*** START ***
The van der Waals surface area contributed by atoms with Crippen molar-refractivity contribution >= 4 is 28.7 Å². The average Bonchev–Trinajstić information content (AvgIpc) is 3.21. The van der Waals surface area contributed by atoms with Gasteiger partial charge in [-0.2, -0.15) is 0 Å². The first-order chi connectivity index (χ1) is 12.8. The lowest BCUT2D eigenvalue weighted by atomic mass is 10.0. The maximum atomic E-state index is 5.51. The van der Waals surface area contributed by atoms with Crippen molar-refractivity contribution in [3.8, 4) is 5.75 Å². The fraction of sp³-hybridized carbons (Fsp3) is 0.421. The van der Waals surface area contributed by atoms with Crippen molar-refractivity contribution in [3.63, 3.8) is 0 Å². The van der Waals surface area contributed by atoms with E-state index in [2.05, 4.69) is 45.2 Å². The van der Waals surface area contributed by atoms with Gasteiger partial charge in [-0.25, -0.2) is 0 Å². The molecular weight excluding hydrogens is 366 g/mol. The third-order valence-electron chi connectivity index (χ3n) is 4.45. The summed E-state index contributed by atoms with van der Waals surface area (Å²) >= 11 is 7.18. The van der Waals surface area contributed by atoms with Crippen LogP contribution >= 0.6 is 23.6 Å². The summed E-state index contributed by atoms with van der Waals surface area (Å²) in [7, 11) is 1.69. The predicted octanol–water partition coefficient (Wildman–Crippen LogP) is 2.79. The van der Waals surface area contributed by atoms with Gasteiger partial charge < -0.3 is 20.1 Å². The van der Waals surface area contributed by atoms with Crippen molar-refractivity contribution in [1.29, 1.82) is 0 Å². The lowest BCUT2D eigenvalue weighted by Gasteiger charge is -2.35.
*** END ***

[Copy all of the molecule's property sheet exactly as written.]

The van der Waals surface area contributed by atoms with Crippen molar-refractivity contribution >= 4 is 28.7 Å². The average Bonchev–Trinajstić information content (AvgIpc) is 3.21. The van der Waals surface area contributed by atoms with Gasteiger partial charge in [-0.2, -0.15) is 0 Å². The first-order chi connectivity index (χ1) is 12.8. The lowest BCUT2D eigenvalue weighted by atomic mass is 10.0. The maximum atomic E-state index is 5.51. The van der Waals surface area contributed by atoms with Crippen molar-refractivity contribution in [3.8, 4) is 5.75 Å². The fraction of sp³-hybridized carbons (Fsp3) is 0.421. The van der Waals surface area contributed by atoms with Crippen molar-refractivity contribution in [3.63, 3.8) is 0 Å². The van der Waals surface area contributed by atoms with E-state index in [2.05, 4.69) is 45.2 Å². The van der Waals surface area contributed by atoms with Gasteiger partial charge in [-0.25, -0.2) is 0 Å². The molecular weight excluding hydrogens is 366 g/mol. The third-order valence-electron chi connectivity index (χ3n) is 4.45. The summed E-state index contributed by atoms with van der Waals surface area (Å²) >= 11 is 7.18. The van der Waals surface area contributed by atoms with Crippen LogP contribution >= 0.6 is 23.6 Å². The summed E-state index contributed by atoms with van der Waals surface area (Å²) in [7, 11) is 1.69. The predicted octanol–water partition coefficient (Wildman–Crippen LogP) is 2.79. The van der Waals surface area contributed by atoms with Gasteiger partial charge < -0.3 is 20.1 Å². The van der Waals surface area contributed by atoms with Crippen molar-refractivity contribution in [1.29, 1.82) is 0 Å². The lowest BCUT2D eigenvalue weighted by Gasteiger charge is -2.35.